Moving After the Loss of a Loved One

Uncategorized

By Lucille Rosetti

If you have grieved the loss of a loved one, the idea of moving to a new environment with fresh opportunities could be on your mind. Embracing a new way of living after death, is a great way of moving forward rather than moving on. Here’s how to go about making a permanent change of scenery during this difficult time in life.  

Before you put your house on the market and start looking for a new one, you’ll want to come up with a budget. This should include what it’ll cost to sell your home and what you’ll be left with to make the move to a home you can afford. Once you know exactly what you want, get a local expert to help you do some of the legwork including financing, pricing, advertising and staging. This is a big decision and lifestyle change — one that you should make slowly and surely.   

 Packing everything up can be the hardest part of this process as it’s like having to say goodbye all over again. While it’s perfectly normal to feel a wide range of emotions as you decide what to keep and what to discard, it helps if you don’t do it alone. Going through their belongings with family and friends could end up being therapeutic in that you spend the day reminiscing on good times. Realistically, you won’t be able to preserve every item. Keep in mind that their objects are just things and nothing can take away your love for the person they once belonged to. Refinery29 reminds us that, “practicality and emotions can coexist, and focusing on real-world necessities is an important part of dealing with death.” Try and limit the special items that are sentimental in value to one box and take photos of other things you wish to remember but can’t move with you. Rather than feeling guilty about giving their things away, know that it is better they go to good use instead of collecting dust.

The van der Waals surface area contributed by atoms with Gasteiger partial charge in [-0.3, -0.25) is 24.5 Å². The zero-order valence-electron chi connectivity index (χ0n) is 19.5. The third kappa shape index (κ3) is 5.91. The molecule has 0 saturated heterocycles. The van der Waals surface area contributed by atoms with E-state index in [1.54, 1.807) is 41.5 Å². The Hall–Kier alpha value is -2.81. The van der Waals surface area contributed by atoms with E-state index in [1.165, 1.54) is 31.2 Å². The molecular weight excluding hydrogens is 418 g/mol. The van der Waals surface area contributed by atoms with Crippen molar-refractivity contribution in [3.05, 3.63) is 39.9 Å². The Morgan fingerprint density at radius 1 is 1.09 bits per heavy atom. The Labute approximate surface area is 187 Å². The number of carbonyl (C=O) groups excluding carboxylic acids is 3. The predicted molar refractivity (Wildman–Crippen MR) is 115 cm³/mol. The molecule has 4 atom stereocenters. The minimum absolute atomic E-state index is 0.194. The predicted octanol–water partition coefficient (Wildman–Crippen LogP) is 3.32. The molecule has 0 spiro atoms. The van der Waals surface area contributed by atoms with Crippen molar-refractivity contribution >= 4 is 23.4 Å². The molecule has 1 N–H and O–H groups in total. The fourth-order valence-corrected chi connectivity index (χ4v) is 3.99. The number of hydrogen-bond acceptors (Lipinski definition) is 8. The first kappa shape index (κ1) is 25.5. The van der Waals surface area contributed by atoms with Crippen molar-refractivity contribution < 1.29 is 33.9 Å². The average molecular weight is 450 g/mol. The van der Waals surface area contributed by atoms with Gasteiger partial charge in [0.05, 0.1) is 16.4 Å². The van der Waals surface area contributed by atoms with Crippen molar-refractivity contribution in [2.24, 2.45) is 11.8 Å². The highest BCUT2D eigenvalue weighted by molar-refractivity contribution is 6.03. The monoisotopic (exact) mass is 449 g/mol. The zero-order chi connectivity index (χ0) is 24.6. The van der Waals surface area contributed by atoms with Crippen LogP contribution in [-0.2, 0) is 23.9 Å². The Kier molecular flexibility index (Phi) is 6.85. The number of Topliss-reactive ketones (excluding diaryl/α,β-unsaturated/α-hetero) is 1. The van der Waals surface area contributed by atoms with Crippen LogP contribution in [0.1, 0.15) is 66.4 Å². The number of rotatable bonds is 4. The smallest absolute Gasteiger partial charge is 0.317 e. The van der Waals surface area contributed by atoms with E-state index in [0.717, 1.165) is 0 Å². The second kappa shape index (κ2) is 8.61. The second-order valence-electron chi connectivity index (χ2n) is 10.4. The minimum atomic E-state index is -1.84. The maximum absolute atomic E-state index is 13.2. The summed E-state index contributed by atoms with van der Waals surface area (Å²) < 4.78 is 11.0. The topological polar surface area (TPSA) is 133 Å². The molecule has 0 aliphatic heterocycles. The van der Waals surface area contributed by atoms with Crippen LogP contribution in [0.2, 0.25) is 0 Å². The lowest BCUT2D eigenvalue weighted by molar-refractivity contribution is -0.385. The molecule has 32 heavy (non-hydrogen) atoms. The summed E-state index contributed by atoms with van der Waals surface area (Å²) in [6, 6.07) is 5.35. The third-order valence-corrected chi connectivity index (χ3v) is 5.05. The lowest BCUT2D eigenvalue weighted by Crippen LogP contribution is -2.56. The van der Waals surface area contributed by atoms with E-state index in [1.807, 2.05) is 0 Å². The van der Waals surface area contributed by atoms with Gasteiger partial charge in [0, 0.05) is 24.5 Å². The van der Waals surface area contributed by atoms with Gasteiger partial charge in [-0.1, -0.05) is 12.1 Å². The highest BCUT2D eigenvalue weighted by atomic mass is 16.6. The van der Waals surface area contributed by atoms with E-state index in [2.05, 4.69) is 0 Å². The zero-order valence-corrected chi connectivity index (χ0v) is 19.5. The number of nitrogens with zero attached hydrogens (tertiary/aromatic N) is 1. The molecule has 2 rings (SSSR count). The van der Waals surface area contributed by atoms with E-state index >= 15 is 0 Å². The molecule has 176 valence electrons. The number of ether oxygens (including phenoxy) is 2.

To make moving day easier on everyone, consider hiring movers and packers to help out. Chances are, you will be emotionally exhausted and overwhelmed. Depending on how many bereavement days you are given for your loss, you may have little to no time to pack.  

While it may seem nerve-racking to let other people touch your personal items, The Spruce points out that, “there are lots of options available from packing your entire household to packing selected things only.” A professional will ensure that your precious items are packed properly, preventing a break during the move and have insurance if anything goes wrong.  

 Additionally, movers can save you the physical labour involved in loading and unloading a truck. They’ll have the tools to take apart appliances or heavy furniture and be able to put them back together. What would take you a whole week can be done in a day or two relieving you to do more important tasks such as changing your address, making new keys and starting up those utility bills. Just spending the day enjoying a fun activity in your loved one’s honour while the pros do the work will be worth the cost of hiring them in the first place.